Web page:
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Protected seabirds need your assistance

By Cpl. Jessica M. Mills | | November 28, 2003

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From November until January, the juvenile Wedge-tailed Shearwater bird (a seabird), protected under the Hawaii Migratory Bird Act, will be in its migratory stage across Oahu.  During this time period, the amount of stranded birds cases aboard MCB Hawaii, Kaneohe Bay, will increase significantly, according to MCB Hawaii game wardens.

The Game Warden's Office has issued a warning to base residents, employees and patrons to not have any contact with these birds - no matter where they are found.

"People who come in contact with these birds are touching them and moving them, and it is extremely disruptive to their habitat," said Cpl. Jason Grimes, a game warden.  "These are a very fragile species.  The ones that we are picking up are in the juvenile stage, which means they are just learning how to fly.  So, they will fly until they are exhausted and land wherever they have to."

Most of these birds have been found at the MCB Hawaii flight line and the housing areas adjacent to North Beach.  Again, the game warden emphasizes to not touch them, move them or attempt to handle them in any way.  The birds should be left where they have landed, because they are exhausted and do not need to move at all.  

"Even if the bird is in immediate danger due to the area he landed, do not touch it!"  said Sgt. Apollo Fisk, another game warden.  "If you need to block traffic to protect it, then do so, and wait for our office to get to the scene.  The birds are in more danger if they are handled."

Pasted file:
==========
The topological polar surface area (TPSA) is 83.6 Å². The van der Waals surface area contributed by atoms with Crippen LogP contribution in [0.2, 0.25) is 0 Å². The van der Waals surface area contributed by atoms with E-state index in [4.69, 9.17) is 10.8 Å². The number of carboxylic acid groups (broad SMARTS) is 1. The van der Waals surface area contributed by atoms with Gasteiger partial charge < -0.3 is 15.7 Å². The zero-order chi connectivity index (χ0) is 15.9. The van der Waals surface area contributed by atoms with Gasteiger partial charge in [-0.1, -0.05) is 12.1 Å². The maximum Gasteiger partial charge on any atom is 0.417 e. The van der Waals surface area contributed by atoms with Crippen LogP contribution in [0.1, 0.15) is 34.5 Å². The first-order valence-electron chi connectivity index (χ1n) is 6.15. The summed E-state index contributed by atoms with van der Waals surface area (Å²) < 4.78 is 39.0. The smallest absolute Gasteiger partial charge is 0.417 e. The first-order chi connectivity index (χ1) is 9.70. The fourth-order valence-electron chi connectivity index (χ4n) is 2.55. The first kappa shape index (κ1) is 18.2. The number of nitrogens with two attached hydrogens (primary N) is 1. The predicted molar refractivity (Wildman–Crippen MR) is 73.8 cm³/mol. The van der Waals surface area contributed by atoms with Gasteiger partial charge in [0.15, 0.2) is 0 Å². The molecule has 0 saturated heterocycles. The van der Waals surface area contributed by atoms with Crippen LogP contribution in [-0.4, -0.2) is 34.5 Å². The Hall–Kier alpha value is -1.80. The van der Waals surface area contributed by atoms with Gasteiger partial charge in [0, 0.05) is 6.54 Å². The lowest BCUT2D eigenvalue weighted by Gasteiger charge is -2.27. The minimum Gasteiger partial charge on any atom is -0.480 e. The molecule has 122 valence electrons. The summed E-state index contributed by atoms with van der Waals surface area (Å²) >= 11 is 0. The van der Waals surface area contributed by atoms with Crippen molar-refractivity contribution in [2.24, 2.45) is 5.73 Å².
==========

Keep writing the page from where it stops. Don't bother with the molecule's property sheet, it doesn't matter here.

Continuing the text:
Also, do not give the Shearwaters any water or food whatsoever; this includes freshwater.  These seabirds have special eating habits, and any change in their diet can harm or kill them. 

Due to the fragile nature of these birds, they can be injured very easily.  The State of Hawaii fines anyone who injures the Wedge-tailed Shearwater - no matter what the scenario.

"Our base is quite unique," said Grimes.  "Kaneohe Bay has one of the highest populations of protected species on Hawaii, including Shearwaters, Booby Birds, Hawaiian Stilts, Terrens and much more, which is why it is so important that we all practice awareness and protect these species."

Once the game warden picks up the juvenile Shearwaters, they are transferred to Sea Life Park in Waimanalo for rehabilitation, and then released back into the wild.

If you do find a Wedge-tailed Shearwater that has landed somewhere in your vicinity, the game warden asks that you positively identify the bird by the picture below and call the Game Wardens' Office at (808) 257-1821, or the Environmental Protection and Compliance Department at (808) 257-6920.

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